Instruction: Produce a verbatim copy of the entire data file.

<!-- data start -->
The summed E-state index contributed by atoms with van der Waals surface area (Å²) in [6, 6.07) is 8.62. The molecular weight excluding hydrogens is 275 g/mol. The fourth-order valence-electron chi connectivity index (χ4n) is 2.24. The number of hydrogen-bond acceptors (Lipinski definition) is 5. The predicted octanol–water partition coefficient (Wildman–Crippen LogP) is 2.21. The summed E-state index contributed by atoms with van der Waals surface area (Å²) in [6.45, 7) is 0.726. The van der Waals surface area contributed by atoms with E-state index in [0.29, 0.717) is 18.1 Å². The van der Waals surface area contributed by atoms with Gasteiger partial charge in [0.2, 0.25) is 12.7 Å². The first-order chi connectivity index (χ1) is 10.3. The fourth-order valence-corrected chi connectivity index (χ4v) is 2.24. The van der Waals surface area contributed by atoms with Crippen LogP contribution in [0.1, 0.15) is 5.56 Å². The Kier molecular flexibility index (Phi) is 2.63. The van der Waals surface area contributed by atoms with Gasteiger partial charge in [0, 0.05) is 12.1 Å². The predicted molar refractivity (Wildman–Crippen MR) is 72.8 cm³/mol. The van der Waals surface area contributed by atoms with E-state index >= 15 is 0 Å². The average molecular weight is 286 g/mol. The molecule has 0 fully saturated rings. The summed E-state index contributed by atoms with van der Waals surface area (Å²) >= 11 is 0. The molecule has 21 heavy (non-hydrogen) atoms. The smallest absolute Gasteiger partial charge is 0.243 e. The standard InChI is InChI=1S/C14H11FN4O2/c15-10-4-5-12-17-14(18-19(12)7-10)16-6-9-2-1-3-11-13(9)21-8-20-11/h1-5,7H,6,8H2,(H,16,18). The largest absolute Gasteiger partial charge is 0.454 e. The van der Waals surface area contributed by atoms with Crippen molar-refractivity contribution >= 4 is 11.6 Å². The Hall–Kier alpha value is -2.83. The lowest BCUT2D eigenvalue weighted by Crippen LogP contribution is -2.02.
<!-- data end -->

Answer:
The summed E-state index contributed by atoms with van der Waals surface area (Å²) in [6, 6.07) is 8.62. The molecular weight excluding hydrogens is 275 g/mol. The fourth-order valence-electron chi connectivity index (χ4n) is 2.24. The number of hydrogen-bond acceptors (Lipinski definition) is 5. The predicted octanol–water partition coefficient (Wildman–Crippen LogP) is 2.21. The summed E-state index contributed by atoms with van der Waals surface area (Å²) in [6.45, 7) is 0.726. The van der Waals surface area contributed by atoms with E-state index in [0.29, 0.717) is 18.1 Å². The van der Waals surface area contributed by atoms with Gasteiger partial charge in [0.2, 0.25) is 12.7 Å². The first-order chi connectivity index (χ1) is 10.3. The fourth-order valence-corrected chi connectivity index (χ4v) is 2.24. The van der Waals surface area contributed by atoms with Crippen LogP contribution in [0.1, 0.15) is 5.56 Å². The Kier molecular flexibility index (Phi) is 2.63. The van der Waals surface area contributed by atoms with Gasteiger partial charge in [0, 0.05) is 12.1 Å². The predicted molar refractivity (Wildman–Crippen MR) is 72.8 cm³/mol. The van der Waals surface area contributed by atoms with E-state index >= 15 is 0 Å². The average molecular weight is 286 g/mol. The molecule has 0 fully saturated rings. The summed E-state index contributed by atoms with van der Waals surface area (Å²) >= 11 is 0. The molecule has 21 heavy (non-hydrogen) atoms. The smallest absolute Gasteiger partial charge is 0.243 e. The standard InChI is InChI=1S/C14H11FN4O2/c15-10-4-5-12-17-14(18-19(12)7-10)16-6-9-2-1-3-11-13(9)21-8-20-11/h1-5,7H,6,8H2,(H,16,18). The largest absolute Gasteiger partial charge is 0.454 e. The van der Waals surface area contributed by atoms with Crippen molar-refractivity contribution >= 4 is 11.6 Å². The Hall–Kier alpha value is -2.83. The lowest BCUT2D eigenvalue weighted by Crippen LogP contribution is -2.02.